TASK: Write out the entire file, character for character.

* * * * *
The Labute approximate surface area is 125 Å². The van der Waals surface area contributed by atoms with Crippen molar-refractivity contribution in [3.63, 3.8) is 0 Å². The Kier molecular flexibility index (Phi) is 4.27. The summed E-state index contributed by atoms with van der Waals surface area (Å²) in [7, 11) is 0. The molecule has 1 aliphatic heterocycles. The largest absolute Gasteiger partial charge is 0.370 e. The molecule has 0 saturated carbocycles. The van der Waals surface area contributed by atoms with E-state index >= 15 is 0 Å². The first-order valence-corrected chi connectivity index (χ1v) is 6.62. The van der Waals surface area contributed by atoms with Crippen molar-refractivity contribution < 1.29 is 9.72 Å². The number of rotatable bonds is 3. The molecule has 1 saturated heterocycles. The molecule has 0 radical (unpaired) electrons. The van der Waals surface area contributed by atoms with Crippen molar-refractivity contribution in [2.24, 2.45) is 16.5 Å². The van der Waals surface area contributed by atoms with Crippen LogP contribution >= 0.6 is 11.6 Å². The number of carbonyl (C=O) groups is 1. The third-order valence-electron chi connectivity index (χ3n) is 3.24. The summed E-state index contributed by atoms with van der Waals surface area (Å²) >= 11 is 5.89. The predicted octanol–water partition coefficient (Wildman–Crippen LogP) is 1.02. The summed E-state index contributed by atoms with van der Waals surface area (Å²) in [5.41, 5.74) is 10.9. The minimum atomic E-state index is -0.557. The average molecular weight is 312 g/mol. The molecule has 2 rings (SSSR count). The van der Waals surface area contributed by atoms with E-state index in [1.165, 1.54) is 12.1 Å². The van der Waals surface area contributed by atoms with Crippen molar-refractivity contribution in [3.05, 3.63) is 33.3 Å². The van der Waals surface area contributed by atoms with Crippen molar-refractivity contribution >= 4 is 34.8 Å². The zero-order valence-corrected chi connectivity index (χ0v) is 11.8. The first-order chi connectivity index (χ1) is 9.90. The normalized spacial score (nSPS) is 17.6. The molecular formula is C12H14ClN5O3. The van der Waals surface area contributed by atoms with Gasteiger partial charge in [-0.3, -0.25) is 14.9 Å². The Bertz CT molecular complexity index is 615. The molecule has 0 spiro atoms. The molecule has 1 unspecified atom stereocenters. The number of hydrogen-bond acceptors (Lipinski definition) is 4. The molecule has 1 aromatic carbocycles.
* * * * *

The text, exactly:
The Labute approximate surface area is 125 Å². The van der Waals surface area contributed by atoms with Crippen molar-refractivity contribution in [3.63, 3.8) is 0 Å². The Kier molecular flexibility index (Phi) is 4.27. The summed E-state index contributed by atoms with van der Waals surface area (Å²) in [7, 11) is 0. The molecule has 1 aliphatic heterocycles. The largest absolute Gasteiger partial charge is 0.370 e. The molecule has 0 saturated carbocycles. The van der Waals surface area contributed by atoms with E-state index >= 15 is 0 Å². The first-order valence-corrected chi connectivity index (χ1v) is 6.62. The van der Waals surface area contributed by atoms with Crippen molar-refractivity contribution < 1.29 is 9.72 Å². The number of rotatable bonds is 3. The molecule has 1 saturated heterocycles. The molecule has 0 radical (unpaired) electrons. The van der Waals surface area contributed by atoms with Crippen molar-refractivity contribution in [2.24, 2.45) is 16.5 Å². The van der Waals surface area contributed by atoms with Crippen LogP contribution >= 0.6 is 11.6 Å². The number of carbonyl (C=O) groups is 1. The third-order valence-electron chi connectivity index (χ3n) is 3.24. The summed E-state index contributed by atoms with van der Waals surface area (Å²) >= 11 is 5.89. The predicted octanol–water partition coefficient (Wildman–Crippen LogP) is 1.02. The summed E-state index contributed by atoms with van der Waals surface area (Å²) in [5.41, 5.74) is 10.9. The minimum atomic E-state index is -0.557. The average molecular weight is 312 g/mol. The molecule has 2 rings (SSSR count). The van der Waals surface area contributed by atoms with E-state index in [1.165, 1.54) is 12.1 Å². The van der Waals surface area contributed by atoms with Crippen molar-refractivity contribution in [3.05, 3.63) is 33.3 Å². The van der Waals surface area contributed by atoms with Crippen molar-refractivity contribution >= 4 is 34.8 Å². The zero-order valence-corrected chi connectivity index (χ0v) is 11.8. The first-order chi connectivity index (χ1) is 9.90. The normalized spacial score (nSPS) is 17.6. The molecular formula is C12H14ClN5O3. The van der Waals surface area contributed by atoms with Gasteiger partial charge in [-0.3, -0.25) is 14.9 Å². The Bertz CT molecular complexity index is 615. The molecule has 0 spiro atoms. The molecule has 1 unspecified atom stereocenters. The number of hydrogen-bond acceptors (Lipinski definition) is 4. The molecule has 1 aromatic carbocycles.